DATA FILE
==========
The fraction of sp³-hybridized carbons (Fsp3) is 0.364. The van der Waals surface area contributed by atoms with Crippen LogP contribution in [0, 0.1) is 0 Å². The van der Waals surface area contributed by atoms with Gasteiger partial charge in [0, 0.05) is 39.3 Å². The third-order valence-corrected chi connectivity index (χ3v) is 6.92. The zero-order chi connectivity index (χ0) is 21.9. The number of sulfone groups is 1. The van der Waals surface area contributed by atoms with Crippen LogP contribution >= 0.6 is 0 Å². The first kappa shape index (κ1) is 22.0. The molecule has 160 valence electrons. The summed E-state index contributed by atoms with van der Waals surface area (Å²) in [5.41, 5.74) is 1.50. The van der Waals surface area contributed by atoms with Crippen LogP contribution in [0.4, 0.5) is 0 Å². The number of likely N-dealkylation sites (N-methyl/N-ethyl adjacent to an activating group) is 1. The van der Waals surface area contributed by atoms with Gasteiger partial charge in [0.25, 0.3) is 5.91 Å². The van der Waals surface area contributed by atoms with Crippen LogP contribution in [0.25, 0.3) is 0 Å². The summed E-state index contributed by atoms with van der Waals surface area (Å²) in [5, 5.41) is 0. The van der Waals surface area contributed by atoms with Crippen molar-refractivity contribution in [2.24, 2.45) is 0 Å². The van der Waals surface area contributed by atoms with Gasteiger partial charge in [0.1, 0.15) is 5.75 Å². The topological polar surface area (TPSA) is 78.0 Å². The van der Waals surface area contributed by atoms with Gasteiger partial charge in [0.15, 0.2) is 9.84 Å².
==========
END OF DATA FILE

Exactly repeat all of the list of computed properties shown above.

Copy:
The fraction of sp³-hybridized carbons (Fsp3) is 0.364. The van der Waals surface area contributed by atoms with Crippen LogP contribution in [0, 0.1) is 0 Å². The van der Waals surface area contributed by atoms with Gasteiger partial charge in [0, 0.05) is 39.3 Å². The third-order valence-corrected chi connectivity index (χ3v) is 6.92. The zero-order chi connectivity index (χ0) is 21.9. The number of sulfone groups is 1. The van der Waals surface area contributed by atoms with Crippen LogP contribution >= 0.6 is 0 Å². The first kappa shape index (κ1) is 22.0. The molecule has 160 valence electrons. The summed E-state index contributed by atoms with van der Waals surface area (Å²) in [5.41, 5.74) is 1.50. The van der Waals surface area contributed by atoms with Crippen LogP contribution in [0.4, 0.5) is 0 Å². The number of likely N-dealkylation sites (N-methyl/N-ethyl adjacent to an activating group) is 1. The van der Waals surface area contributed by atoms with Gasteiger partial charge in [0.25, 0.3) is 5.91 Å². The van der Waals surface area contributed by atoms with Crippen LogP contribution in [0.25, 0.3) is 0 Å². The summed E-state index contributed by atoms with van der Waals surface area (Å²) in [5, 5.41) is 0. The van der Waals surface area contributed by atoms with Crippen molar-refractivity contribution in [2.24, 2.45) is 0 Å². The van der Waals surface area contributed by atoms with Gasteiger partial charge in [0.1, 0.15) is 5.75 Å². The topological polar surface area (TPSA) is 78.0 Å². The van der Waals surface area contributed by atoms with Gasteiger partial charge in [0.15, 0.2) is 9.84 Å².